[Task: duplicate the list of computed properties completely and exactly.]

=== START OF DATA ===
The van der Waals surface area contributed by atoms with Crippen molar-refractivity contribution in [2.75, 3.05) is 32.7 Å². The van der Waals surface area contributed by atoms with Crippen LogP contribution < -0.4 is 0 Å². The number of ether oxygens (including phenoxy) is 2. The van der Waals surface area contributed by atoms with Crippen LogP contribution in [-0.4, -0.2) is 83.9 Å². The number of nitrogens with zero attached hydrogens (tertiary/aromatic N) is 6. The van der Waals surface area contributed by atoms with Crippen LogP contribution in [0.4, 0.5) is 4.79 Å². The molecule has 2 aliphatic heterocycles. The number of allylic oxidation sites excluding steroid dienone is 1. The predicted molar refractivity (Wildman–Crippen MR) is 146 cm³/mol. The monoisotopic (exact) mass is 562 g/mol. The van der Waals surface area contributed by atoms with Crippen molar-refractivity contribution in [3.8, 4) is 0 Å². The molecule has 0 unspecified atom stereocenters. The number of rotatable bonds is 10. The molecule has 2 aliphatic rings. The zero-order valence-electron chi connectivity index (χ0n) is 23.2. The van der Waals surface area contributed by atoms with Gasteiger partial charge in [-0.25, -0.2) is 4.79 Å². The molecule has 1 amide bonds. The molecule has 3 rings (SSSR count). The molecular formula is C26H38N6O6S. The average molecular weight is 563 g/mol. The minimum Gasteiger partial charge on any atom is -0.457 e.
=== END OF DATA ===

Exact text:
The van der Waals surface area contributed by atoms with Crippen molar-refractivity contribution in [2.75, 3.05) is 32.7 Å². The van der Waals surface area contributed by atoms with Crippen LogP contribution < -0.4 is 0 Å². The number of ether oxygens (including phenoxy) is 2. The van der Waals surface area contributed by atoms with Crippen LogP contribution in [-0.4, -0.2) is 83.9 Å². The number of nitrogens with zero attached hydrogens (tertiary/aromatic N) is 6. The van der Waals surface area contributed by atoms with Crippen LogP contribution in [0.4, 0.5) is 4.79 Å². The molecule has 2 aliphatic heterocycles. The number of allylic oxidation sites excluding steroid dienone is 1. The predicted molar refractivity (Wildman–Crippen MR) is 146 cm³/mol. The monoisotopic (exact) mass is 562 g/mol. The van der Waals surface area contributed by atoms with Crippen molar-refractivity contribution in [3.8, 4) is 0 Å². The molecule has 0 unspecified atom stereocenters. The number of rotatable bonds is 10. The molecule has 2 aliphatic rings. The zero-order valence-electron chi connectivity index (χ0n) is 23.2. The van der Waals surface area contributed by atoms with Gasteiger partial charge in [-0.25, -0.2) is 4.79 Å². The molecule has 1 amide bonds. The molecule has 3 rings (SSSR count). The molecular formula is C26H38N6O6S. The average molecular weight is 563 g/mol. The minimum Gasteiger partial charge on any atom is -0.457 e.